According to the authors, the study provides very promising evidence that an early and brief psychotherapeutic intervention that focuses on the parent-child relationship and on enhancing emotion development may be a powerful and low-risk approach to the treatment of depression,“ and that it will be very important to determine if gains made in this early treatment are sustained over time and whether early intervention can change the course of the disorder.

New Evidence that Viruses May Play a Role in Alzheimer's Disease

June 25, 2018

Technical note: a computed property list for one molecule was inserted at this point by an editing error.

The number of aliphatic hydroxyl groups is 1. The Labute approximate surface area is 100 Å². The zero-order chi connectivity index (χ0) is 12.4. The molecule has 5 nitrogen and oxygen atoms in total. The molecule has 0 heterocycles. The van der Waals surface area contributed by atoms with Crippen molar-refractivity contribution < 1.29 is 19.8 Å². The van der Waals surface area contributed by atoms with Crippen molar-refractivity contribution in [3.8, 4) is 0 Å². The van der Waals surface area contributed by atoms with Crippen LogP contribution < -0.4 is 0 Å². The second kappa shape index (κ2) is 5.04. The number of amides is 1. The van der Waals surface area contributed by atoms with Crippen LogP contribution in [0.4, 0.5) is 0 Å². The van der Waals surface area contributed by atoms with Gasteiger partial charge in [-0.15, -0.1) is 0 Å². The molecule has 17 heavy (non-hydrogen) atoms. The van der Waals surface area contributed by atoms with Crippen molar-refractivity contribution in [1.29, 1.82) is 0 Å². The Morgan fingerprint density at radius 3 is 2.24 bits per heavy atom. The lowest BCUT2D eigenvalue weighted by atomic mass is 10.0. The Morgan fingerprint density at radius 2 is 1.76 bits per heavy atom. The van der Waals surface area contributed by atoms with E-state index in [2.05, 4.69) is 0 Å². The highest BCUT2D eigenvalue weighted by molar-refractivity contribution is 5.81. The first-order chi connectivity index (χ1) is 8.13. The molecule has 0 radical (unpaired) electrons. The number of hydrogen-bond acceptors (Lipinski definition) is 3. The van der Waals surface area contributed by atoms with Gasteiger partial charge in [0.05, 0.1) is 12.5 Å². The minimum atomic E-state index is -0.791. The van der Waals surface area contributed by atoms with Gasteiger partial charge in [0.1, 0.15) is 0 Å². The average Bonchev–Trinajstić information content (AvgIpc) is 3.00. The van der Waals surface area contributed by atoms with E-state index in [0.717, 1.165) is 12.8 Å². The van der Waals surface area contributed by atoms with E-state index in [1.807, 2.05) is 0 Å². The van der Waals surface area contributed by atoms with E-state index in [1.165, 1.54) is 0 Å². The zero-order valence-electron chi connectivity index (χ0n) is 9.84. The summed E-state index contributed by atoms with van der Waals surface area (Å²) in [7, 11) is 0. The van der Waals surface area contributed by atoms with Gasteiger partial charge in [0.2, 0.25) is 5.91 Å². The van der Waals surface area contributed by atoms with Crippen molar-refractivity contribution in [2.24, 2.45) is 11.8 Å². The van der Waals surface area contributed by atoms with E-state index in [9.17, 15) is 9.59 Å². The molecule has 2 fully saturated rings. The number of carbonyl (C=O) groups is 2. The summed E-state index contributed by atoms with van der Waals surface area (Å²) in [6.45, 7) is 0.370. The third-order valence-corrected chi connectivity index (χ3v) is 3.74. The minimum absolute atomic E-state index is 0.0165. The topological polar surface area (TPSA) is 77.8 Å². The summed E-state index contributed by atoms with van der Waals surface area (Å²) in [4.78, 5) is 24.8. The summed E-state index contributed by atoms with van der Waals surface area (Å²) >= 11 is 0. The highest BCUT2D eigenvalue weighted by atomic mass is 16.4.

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Neurology

Alzheimer's disease (AD) is an irreversible, progressive brain disorder that slowly destroys memory and thinking skills and, eventually, the ability to carry out simple tasks. More evidence is accumulating to indicate that this loss of cognitive functioning is a mix of many different disease processes in the brain, rather than just one, such as buildup of amyloid or tau proteins. Identifying links to viruses may help researchers learn more about the complicated biological interactions involved in AD, and potentially lead to new treatment strategies. 

National Institute on Aging (NIA) study finds new evidence that viruses may play a role in AD.